A Personal Note From Susana
I can’t believe that it is August! How time flies. We didn’t have much of a summer with the rain and then extreme heat! But this month and the next promise to be lovely. And late August-early September is when we begin to consider “the school year.” If we are parents we are considering what our children need—from kindergarten crayons through college text books and dorm furniture. So, it is this month that the focus of our newsletter is on minor children, and older but not yet mature children, and how they may be protected thro431-2669ugh proper legal documents, including trusts. Many parents have failed to do this, and if something happens to them, or if their fortunes change, the children remain unprotected.
I cannot emphasize how important this is. A number of years ago a colleague told me a very chilling story about what happened to an unprepared family. A young couple set off to travel to an exotic place and left one set of grandparents, in charge of their young children for the duration. They were both killed in a plane crash. It was never anticipated that this would happen but the case landed in probate court on guardianship and conservatorship petitions from the other set of grandparents to take charge of the under-age children and their funds. So, in addition to being orphaned these kids stood between battling grandparents, with a probate court in charge, and an appointed guardian-ad-litem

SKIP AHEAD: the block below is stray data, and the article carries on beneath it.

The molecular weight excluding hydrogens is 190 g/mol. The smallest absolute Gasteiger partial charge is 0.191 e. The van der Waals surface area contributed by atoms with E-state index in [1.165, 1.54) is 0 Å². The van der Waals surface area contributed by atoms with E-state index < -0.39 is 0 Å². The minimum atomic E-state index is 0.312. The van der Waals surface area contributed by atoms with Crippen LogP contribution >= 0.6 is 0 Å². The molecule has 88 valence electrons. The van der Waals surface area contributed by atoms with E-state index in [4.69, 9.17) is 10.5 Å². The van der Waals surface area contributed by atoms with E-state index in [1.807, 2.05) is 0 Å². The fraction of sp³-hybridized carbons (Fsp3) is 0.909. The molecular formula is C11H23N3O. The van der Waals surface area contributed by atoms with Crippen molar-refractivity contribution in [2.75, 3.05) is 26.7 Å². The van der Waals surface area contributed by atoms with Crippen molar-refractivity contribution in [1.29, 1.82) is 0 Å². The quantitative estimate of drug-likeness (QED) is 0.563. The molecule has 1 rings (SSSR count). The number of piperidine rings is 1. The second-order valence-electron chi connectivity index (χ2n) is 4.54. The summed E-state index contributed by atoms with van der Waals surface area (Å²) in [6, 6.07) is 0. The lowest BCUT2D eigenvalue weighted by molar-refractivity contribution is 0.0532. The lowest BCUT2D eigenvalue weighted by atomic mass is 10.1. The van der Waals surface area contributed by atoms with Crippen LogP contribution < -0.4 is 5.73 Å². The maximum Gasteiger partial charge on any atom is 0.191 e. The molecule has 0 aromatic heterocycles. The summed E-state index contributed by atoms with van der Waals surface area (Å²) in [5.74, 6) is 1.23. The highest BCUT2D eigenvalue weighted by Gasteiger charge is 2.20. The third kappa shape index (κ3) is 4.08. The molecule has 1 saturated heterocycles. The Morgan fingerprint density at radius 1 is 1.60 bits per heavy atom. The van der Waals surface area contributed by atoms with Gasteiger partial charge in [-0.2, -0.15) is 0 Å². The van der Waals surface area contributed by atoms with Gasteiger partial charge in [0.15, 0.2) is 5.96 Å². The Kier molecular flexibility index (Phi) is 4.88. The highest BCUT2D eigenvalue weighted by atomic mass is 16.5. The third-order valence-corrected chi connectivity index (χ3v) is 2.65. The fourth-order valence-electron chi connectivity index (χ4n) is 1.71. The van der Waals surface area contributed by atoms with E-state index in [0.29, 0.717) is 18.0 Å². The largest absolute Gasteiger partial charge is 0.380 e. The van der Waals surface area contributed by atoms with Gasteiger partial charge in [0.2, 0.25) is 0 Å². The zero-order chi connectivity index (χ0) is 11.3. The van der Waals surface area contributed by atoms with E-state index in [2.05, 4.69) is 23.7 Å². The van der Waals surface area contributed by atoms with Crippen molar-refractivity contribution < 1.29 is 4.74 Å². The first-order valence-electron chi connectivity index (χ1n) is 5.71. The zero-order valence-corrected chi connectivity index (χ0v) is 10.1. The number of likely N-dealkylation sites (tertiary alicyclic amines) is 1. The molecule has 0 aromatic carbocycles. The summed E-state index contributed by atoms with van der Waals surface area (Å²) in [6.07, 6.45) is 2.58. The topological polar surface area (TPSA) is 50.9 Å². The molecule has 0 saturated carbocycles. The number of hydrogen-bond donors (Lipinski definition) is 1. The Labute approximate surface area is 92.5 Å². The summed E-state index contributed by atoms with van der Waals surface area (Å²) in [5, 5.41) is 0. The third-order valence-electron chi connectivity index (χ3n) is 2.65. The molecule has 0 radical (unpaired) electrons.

(incidentally paid for by the children’s funds such as they were speculated to be) trying to make sense of the entire matter. Never mind, the actual trauma to the children. It was a terrible case.
Although I have not had cases as extreme, I have seen the unfortunate results of parents failing to plan. They all ended up in court costing the litigants money that could have been used by the families to care for loved ones—young and old.
So as our children go to school, and are confronted by the symbols of “wise owls” in the form of books and teachers, our counsel is for all parents and grandparents to wise up,
and to create a plan for the possible “just in case.” And incidentally even if there isn’t a catastrophic event, have you, as a parent or grandparent planned for the possibility of a
dispute over children left with one grandparent having a medical need? Contact us at 617- 431-2669 to find out about how to give your loved one’s authority to care for your children or theirs even on a temporary basis.
Please note I have posted a number of blogs related to minors when it comes to planning.